DJ Aphasia, 18 Sept set

Happy Wednesday readers! After close to eight years away, I got back in the DJ booth last week at WOBC, our local college and community radio station, for an hour of “The Spirit of ’77.” I’m rusty, and It’s a mixed bag, of course, with great tracks from ’77 and after, some of the tracks that inspired all that gorgeous noise in ’77, and a few foils, too, just to remind us what that joyous ruckus was about.

 

Do get past the first 45 seconds certainly, which is a non-punk prelude, and then you’ll encounter a host of fun items without DJ patter this time, including The Au Pairs, the Dolls, Costello, The Clash, Scritti Politti, Pixies, Public Image Ltd., Patti Smith, Lorde (yes Lorde!–outside of hip hop, she’s best we’ve got today on social class), Television, Sleater-Kinney, and Gang of Four. Send me a note if you need info on any particular track. I’d post them in order, but that prevents a bit of serendipity, yes?

And here’s a link to a show that just went up in NYC, with great images of the Beasties, Madonna, and others, as just kids. And some of The Clash in various iterations, too.

BAD --
image by Josh Cheuse, used without permission.

Thanks for tuning in. I’m back on the air Thursday, 5-6pm, EDT, at wobc.org, and 91.5 FM in Northeast Ohio. Thanks for checking in!

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au pairs reprise — new punk (gender) history book

Greetings, all, with a special shout-out to those of you tuning in from Slovakia, Argentina & Peru!

It’s been quite a weekend, with yours truly performing his debut as a wedding officiant for some former students of mine. It was a delightful affair, and if you’ve got secular friends in the region of northeast Ohio looking for an officiant with punk historian credentials, I’m your man.

After Wednesday’s entry for post-punk gems, I simply can’t get The Au Pairs out of my head, and found that there’s even less information about them than most female-led punk combos, alas. I did track down this feature in Mother Jones, from June 1982, on lead singer Leslie Woods, in which she affirmed the punk credo of DIY: “The message we put over is anybody can do it.”

Mother Jones Magazine - June 1982 -- 28

Few bands, though, left us with as many danceable, aesthetically effective, and politically astute songs as “We’re So Cool,” “It’s Obvious,”   and “Pretty Boys”–to name just a few tracks off Stepping Out of Line, the 37-track collection on iTunes for a modest $17.99. A host of these tracks combine the propulsion of The Clash, the melodic funk of Gang of Four, and the feminist urgency of The Slits.  Woods is a big part of it, of course, but bassist Jane Munro (later Nick O’Connor) and drummer Pete Hammond work beautifully together, and on “wax”–a la  their Birmingham comrades The English Beat–the bass is kept high in the mix, and to good effect.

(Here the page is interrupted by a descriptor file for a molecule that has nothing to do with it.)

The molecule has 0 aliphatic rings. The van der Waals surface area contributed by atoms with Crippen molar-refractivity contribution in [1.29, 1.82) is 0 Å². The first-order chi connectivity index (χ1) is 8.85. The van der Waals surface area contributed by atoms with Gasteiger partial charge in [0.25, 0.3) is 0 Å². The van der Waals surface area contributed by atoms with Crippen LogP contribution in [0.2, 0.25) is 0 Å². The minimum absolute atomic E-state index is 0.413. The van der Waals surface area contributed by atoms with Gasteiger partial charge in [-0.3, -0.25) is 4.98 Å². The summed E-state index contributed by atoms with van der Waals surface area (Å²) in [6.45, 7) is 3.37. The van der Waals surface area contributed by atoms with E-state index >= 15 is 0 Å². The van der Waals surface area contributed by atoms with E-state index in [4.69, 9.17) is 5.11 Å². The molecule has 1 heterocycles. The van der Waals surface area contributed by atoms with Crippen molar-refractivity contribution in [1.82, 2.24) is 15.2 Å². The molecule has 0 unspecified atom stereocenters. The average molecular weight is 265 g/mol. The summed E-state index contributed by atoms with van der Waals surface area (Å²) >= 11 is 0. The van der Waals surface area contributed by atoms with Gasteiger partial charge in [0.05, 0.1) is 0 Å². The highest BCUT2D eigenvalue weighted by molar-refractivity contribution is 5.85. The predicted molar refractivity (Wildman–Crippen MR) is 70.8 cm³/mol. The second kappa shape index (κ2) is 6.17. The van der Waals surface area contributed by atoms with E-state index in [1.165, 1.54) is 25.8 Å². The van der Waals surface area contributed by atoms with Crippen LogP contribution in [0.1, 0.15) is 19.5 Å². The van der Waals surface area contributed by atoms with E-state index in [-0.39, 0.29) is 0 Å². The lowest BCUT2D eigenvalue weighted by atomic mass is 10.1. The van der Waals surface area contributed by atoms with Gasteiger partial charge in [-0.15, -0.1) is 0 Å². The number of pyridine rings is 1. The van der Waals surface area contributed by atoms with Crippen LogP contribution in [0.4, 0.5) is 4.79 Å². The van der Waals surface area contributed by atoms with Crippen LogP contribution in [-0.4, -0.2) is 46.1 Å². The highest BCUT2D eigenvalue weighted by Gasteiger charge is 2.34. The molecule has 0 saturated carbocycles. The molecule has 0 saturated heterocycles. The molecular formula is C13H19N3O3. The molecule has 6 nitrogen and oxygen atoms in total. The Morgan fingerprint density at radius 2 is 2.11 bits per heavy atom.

And yet: yesterday I picked up Punk Rock: An Oral History (2012), by John Robb, of Membranes fame, and long-time contributor to Mojo and Louder Than War (in which Stealing All Transmissions was recently reviewed). Give me a few weeks with this impressive beast, and I will offer a more elaborate impression, but it looks to be a solid UK complement to the Big-Apple-centric Please Kill Me: The Uncensored Oral History of Punk, by Legs McNeil and Gillian McCain, and a solid contribution to punk rock historiography. The book devotes 400 pages to 1950-1977, and only the last 160 or so to 1978-1984, so perhaps we Au-Pairs aficionados should be satisfied with a fleeting mention as an example of a female-fronted band. Certainly a lot of forces weigh upon a figure like Robb when he’s assembling a doorstop-sized collection of this sort, and odd omissions are endemic to the process. As Jacques Lacan once noted, “I always speak the truth. Not the whole truth, because there’s no way, to say it all. Saying it all is literally impossible: words fail.”

And yet, as the Situationists implored, “Be reasonable, demand the impossible!” So it’s up to folks like you and me, when we’re putting ink to paper, or fingertips to keyboard, to recuperate the histories of our finest “Three Minute Heroes.” See you, Wednesday!

post-punk gems, v. 20 — au pairs

Hello readers all over, and welcome back to radio-SAT! It’s Wednesday, and it’s underheralded post-punk gems time again. The Au Pairs got their start in Birmingham in 1978, and released their first single on 021 Records. It featured “You,” “Domestic Departure,” and “Kerb Crawler.” As other bands did back in the day, they have a bit of fun with the format, and scratch “sink into his arms” and “arms in the sink” into the vinyl.

NME’s Paul Morley caught their 2 Sept 1980 gig at the London ICA, and offered prose that echoed earlier impressions of The Clash: “The group are out to shatter prejudices, challenge your sanity, patience, complacency. They perform with an almost mad commitment that makes all their songs riveting.” Their debut LP, Playing with a Different Sex (May 1981), includes a re-recorded version of “It’s Obvious,” and draws rave reviews. Sounds’ Dave McCullough regarded the LP as “a truly sensuous didactic record … [it] strikes a magic modern chord of common sense.” Playing climbed to #33 on the UK charts, and “It’s Obvious” reached #37 on the club play singles in the US. The album itself remains a real post-punk gem, and is worth checking out on the anthology of all their recorded output on the Au Pairs anthology on iTunes. iTunes may be an imperfect distribution system, but I give them credit for dealing with all the necessary lawyers to get a package like this to the marketplace.

Here’s a taste of what they were capable of live, where they really solidified their reputation. While the sound isn’t bad, it’d be great if some punk-o-phile sound engineer could get ahold of the Hurrah masters and clean things up just a tad.

Have a reverb-filled week, and we’ll see you Sunday!